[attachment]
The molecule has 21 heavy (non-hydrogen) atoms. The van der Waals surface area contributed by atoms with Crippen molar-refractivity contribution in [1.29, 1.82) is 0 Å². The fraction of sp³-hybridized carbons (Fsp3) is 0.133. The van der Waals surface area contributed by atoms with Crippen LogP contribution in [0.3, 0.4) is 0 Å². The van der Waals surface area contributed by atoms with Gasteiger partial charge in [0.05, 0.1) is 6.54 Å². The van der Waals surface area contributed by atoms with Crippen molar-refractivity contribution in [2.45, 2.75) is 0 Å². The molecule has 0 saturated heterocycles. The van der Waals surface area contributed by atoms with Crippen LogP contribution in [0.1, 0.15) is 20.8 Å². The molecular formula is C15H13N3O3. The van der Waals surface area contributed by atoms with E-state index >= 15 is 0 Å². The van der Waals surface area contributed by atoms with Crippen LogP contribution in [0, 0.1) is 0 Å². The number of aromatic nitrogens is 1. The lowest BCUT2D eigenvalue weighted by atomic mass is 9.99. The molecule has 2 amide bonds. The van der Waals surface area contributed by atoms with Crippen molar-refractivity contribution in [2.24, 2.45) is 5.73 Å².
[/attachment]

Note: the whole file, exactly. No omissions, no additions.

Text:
The molecule has 21 heavy (non-hydrogen) atoms. The van der Waals surface area contributed by atoms with Crippen molar-refractivity contribution in [1.29, 1.82) is 0 Å². The fraction of sp³-hybridized carbons (Fsp3) is 0.133. The van der Waals surface area contributed by atoms with Crippen LogP contribution in [0.3, 0.4) is 0 Å². The van der Waals surface area contributed by atoms with Gasteiger partial charge in [0.05, 0.1) is 6.54 Å². The van der Waals surface area contributed by atoms with Crippen molar-refractivity contribution in [2.45, 2.75) is 0 Å². The molecule has 0 saturated heterocycles. The van der Waals surface area contributed by atoms with Crippen LogP contribution in [0.1, 0.15) is 20.8 Å². The molecular formula is C15H13N3O3. The van der Waals surface area contributed by atoms with E-state index >= 15 is 0 Å². The van der Waals surface area contributed by atoms with Crippen LogP contribution in [0, 0.1) is 0 Å². The number of aromatic nitrogens is 1. The lowest BCUT2D eigenvalue weighted by atomic mass is 9.99. The molecule has 2 amide bonds. The van der Waals surface area contributed by atoms with Crippen molar-refractivity contribution in [2.24, 2.45) is 5.73 Å².